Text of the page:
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A case is made for treating international migration as a global business which has both legitimate and illegitimate sides. The migration business is conceived as a system of institutionalized networks with complex profit and loss accounts, including a set of institutions, agents and individuals each of which stands to make a commercial gain. The article focuses on migrant trafficking, the core of the illegitimate business.

Migrant trafficking, a subject of growing political concern, is recognized by migration experts and policy makers to be undermining international collaborative efforts to produce ordered migration flows. Trafficking, widely condemned for its inhuman practices and links to international organized crime, is also believed to be increasing in scale and sophistication.

Our model conceives of trafficking as an intermediary part of the global migration business facilitating movement of people between origin and destination countries. The model is divided into three stages: the mobilization and recruitment of migrants; their movement en route; and their insertion and integration into labour markets and host societies of destination countries. At each stage of the model we describe the trafficking business, its systematic organization and its methods of operation: its inputs and outputs; its use of a set of common geographical routes; its methods of smuggling migrants; its systems of planning and information-gathering; and its division into a set of technical and organizational tasks. This division of roles is seen as critical for trafficking’s survival.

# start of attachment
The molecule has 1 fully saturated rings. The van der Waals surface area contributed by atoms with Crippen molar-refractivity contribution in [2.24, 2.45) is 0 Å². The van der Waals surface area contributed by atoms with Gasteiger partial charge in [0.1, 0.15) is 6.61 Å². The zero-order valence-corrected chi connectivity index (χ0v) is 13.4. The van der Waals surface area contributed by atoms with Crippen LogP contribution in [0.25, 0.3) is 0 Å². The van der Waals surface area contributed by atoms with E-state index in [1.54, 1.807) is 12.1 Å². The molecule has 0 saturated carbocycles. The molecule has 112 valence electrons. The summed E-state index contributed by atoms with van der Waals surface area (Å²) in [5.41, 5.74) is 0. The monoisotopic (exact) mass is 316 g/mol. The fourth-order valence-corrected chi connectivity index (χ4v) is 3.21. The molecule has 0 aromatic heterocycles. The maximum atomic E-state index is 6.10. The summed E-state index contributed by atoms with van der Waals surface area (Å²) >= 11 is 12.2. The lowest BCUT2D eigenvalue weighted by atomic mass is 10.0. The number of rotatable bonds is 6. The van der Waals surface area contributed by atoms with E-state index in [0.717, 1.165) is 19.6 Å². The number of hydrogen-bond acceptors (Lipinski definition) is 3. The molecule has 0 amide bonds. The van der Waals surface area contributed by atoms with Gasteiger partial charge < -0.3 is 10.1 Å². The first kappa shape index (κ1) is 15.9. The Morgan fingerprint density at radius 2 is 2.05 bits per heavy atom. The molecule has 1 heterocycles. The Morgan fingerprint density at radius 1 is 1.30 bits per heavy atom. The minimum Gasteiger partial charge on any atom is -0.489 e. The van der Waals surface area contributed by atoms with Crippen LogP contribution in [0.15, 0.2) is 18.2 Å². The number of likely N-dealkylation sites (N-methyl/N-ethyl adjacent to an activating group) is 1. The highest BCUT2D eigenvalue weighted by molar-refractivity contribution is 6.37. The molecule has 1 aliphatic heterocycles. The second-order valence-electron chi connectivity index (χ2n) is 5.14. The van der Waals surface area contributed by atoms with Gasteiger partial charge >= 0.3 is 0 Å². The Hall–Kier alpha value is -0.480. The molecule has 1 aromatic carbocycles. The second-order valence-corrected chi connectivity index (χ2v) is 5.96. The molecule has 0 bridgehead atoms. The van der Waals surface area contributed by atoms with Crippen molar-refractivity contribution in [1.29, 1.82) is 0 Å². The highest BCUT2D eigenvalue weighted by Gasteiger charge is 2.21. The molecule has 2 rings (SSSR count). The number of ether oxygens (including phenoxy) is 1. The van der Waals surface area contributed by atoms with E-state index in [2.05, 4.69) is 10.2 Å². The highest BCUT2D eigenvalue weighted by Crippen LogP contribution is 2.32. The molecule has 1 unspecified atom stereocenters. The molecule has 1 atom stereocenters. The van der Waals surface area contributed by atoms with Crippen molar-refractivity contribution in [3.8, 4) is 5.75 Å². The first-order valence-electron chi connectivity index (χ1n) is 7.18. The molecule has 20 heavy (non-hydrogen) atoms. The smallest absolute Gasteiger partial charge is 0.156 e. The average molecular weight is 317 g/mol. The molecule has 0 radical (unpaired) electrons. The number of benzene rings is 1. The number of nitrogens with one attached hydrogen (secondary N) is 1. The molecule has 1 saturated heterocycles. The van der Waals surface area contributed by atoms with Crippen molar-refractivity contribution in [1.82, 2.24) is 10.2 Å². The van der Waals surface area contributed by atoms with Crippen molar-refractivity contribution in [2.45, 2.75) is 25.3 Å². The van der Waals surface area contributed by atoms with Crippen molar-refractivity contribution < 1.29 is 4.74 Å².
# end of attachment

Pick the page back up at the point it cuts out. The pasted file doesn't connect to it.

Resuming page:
The model also suggests how through the existence of common routes and networks of contacts, traffickers increasingly channel migrants, thus determining the geography of movement. We also demonstrate the model with available evidence on trafficking mainly in and across Europe and attempt thereby to show how trafficking operates both theoretically and in practice.

Our conceptualization of trafficking as a business has important implications for the study of migration and for policy makers. For the former, trafficking blurs meaningful conceptual distinctions between legal and illegal migration. For the latter, trafficking presents new challenges in the management and control of migration flows across borders. In particular it suggests the need to look at immigration controls in new ways, placing sharper focus on the institutions and vested interests involved rather than on the migrants themselves.